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Will the real Kevin Smith please stand up?

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An unheralded selection in the 2018 MLB Draft, Kevin Smith has split scout and prospect evaluators views askew.

Binghamton Rumble Ponies v. Portland Sea Dogs Photo by Zachary Roy/Getty Images

With their 7th round in the 2018 MLB Draft, the Mets selected Kevin Smith, a left-handed pitcher out of the University of Georgia. Over the course of his three years with the Bulldogs, the southpaw had a cumulative 4.17 ERA in 170.1 innings, having allowed 165 hits, walked 77, and struck out 186. Smith and the Mets agreed to a $222,300 signing bonus- roughly $300,000 less than slot value- and the southpaw officially became part of the New York Mets organization. He was assigned to the Brooklyn Cyclones and posted a 0.76 ERA in 23.2 innings that summer, starting three games and pitching out of the bullpen in nine.

The Mets assigned Smith to the St. Lucie Mets to begin the season, and the southpaw was surprisingly good. Over the course of 17 starts, he posted a 3.05 ERA in 85.2 innings, allowing 83 hits, walking 24, and striking out 102. Along with Tony Dibrell, he helped form a fearsome twosome at the top of St. Lucie’s rotation. At the end of July, the southpaw was promoted to Double-A, generally considered the make-or-break point for minor league players considered prospects. Smith’s body of work in Binghamton is still a fraction of what it was in St. Lucie, but the 22-year-old left-hander has barely missed a beat, posting a 3.45 ERA in 31.1 innings, allowing 25 hits, walking 15, and striking out 28.

The unheralded draftee has become something of a lightning rod of late. While not necessarily divisive, he has earned unusually high praise from some evaluators and is not high on the radar of others. Baseball America pegged him as the Mets’ 8th top prospect during their most recent update in July, while MLB Pipeline has him at 11. Conversely, neither Baseball Prospectus nor Amazin’ Avenue hold Smith in particularly high regard.

The pitcher I saw unfortunately looked more like the pessimistic projection than the optimistic one. Smith’s fastball sat 88-91 MPH, featuring arm-side run and little-to-no sink. Its movement resembled an inverted cutter, but the break was too gradual to be deceptive. Both MLB Pipeline and Baseball America describe the fastball as a “high-spin” offering, which it may well be, but Smith’s low-three-quarters arm slot means that movement is horizontal and not vertical, as is currently in vogue among the Gerrit Coles and Justin Verlanders of the world. The fastball got hit on a line and on the fly all day, though only once was it truly tattooed.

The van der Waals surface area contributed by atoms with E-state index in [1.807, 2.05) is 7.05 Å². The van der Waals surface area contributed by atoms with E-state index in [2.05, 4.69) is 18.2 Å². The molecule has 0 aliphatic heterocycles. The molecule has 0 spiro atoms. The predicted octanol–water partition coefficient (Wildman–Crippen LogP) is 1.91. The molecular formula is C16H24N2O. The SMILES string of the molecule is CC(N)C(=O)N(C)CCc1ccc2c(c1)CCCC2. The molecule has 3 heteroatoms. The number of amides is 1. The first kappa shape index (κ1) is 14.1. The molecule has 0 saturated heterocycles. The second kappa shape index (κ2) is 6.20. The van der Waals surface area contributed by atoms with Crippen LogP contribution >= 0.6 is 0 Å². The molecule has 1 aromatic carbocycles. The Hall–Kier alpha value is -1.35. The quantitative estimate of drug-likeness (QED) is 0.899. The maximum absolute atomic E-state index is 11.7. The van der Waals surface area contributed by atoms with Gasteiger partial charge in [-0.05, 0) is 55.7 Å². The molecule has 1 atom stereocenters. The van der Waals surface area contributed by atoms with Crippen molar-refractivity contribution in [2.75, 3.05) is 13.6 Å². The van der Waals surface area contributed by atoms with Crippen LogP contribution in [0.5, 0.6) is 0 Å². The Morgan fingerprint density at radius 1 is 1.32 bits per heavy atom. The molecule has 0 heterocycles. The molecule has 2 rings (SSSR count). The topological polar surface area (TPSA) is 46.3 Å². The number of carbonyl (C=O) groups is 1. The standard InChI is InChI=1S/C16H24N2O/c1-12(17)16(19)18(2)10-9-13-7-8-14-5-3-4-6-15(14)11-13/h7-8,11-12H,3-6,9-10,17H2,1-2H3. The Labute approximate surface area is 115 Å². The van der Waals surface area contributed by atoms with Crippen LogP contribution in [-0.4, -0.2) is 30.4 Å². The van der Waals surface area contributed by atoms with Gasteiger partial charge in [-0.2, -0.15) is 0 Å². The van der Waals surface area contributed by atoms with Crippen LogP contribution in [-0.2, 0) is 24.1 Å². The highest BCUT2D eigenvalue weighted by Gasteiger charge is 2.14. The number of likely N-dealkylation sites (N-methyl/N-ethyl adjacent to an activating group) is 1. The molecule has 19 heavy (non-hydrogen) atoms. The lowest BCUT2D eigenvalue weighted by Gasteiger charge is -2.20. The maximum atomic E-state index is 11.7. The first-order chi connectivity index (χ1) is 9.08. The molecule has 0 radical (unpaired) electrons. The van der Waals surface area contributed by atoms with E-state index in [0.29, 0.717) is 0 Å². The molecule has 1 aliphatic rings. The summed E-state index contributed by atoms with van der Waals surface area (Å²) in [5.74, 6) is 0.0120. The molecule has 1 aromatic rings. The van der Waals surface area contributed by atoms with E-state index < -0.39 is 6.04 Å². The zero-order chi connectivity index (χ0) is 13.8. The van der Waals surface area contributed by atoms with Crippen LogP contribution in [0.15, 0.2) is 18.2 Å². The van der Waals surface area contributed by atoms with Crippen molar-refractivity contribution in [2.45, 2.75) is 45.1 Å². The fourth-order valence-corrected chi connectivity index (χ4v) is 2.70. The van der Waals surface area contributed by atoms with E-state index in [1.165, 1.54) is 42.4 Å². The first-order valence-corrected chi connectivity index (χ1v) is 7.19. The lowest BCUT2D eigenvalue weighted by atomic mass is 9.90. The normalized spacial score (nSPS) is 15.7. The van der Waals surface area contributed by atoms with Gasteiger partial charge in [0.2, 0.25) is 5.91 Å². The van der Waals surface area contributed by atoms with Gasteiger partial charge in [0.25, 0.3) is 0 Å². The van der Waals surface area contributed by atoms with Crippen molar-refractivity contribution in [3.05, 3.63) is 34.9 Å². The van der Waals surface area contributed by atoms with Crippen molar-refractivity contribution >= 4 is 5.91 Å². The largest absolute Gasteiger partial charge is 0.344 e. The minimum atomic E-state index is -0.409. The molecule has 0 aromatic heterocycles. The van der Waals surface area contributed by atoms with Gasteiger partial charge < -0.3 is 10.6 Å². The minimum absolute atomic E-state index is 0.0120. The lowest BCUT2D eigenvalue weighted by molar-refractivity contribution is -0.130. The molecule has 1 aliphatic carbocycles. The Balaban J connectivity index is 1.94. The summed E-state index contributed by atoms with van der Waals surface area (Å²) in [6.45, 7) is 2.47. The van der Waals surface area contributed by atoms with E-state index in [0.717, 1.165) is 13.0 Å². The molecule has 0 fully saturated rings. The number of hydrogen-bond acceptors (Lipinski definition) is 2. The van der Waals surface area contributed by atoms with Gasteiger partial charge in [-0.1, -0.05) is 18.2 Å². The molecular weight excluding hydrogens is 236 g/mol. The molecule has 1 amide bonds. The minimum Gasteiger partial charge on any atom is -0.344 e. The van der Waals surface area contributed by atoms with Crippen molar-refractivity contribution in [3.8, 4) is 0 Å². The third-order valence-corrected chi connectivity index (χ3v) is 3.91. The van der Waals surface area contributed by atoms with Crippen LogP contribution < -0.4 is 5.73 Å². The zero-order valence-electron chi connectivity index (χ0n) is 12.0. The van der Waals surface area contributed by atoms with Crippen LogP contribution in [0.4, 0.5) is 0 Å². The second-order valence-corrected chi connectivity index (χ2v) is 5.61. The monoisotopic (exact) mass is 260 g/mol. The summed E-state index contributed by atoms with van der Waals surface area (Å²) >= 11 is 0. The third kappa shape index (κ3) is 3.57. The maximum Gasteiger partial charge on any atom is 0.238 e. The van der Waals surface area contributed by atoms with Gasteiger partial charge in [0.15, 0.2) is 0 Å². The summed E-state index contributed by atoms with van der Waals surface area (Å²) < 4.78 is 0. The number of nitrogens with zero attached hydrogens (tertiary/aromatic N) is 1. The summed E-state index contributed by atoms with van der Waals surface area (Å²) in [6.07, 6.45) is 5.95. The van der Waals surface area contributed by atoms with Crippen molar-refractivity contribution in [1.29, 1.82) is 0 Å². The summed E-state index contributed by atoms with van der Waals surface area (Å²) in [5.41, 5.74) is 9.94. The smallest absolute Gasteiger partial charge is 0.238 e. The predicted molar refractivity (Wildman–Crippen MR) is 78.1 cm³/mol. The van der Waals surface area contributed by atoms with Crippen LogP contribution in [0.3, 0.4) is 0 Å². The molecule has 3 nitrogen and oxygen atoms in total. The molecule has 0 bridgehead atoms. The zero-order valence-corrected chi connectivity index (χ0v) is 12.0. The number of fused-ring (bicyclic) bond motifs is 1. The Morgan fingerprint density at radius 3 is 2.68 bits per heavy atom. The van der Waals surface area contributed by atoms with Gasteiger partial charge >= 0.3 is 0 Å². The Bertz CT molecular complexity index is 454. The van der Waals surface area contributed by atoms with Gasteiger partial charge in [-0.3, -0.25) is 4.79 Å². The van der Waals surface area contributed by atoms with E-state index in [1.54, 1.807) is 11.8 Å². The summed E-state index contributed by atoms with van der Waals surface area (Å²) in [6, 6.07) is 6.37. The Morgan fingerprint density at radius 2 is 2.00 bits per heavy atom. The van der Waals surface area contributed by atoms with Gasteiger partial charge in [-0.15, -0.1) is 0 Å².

MiLBTV (8/18/19)

The lefty’s best offering was clearly his slider, which breaks enough to pass as a curve but makes its 10-6 drop late and sharp. It is no doubt a weapon, and was the source of nearly every whiff Smith got on the day. The pitch ranged from 81-84 MPH, and Smith seemed to flatten and firm it up on occasion, but when the pitch started at thigh-level and ended in the dirt, he had the Hartford hitters chasing. All the better, Smith had good command of the slider, working it either at the bottom of the zone or below, and off the outside edge to left-handed hitters. He’s been brutal on lefties all year, limiting them to a .504 OPS in 129 plate appearances- and the slider combined with his arm angle is a big reason why.

Unfortunately, Hartford ran out just two left-handed hitters on the day, and Smith didn’t have enough to fool the righties consistently. He broke out a changeup that sat 82-84 MPH the second time through the order which got a couple whiffs, but between the lack of velocity separation and minimal break it had, it looked better only in a few uses while hitters were sitting fastball.

The outlook isn’t entirely gloomy, but I worry about Smith’s ability to work longer outings without more platoon protection. He’s young for Double-A, and just hit the 7-day IL with an injury of indeterminate origin, but that hopefully is not too serious. With an offseason to add refinement and perhaps even some velocity or a different spin axis on the fastball, or a bit more bite on the changeup, it could go a long way towards Smith solidifying himself as a potential major league contributor down the road.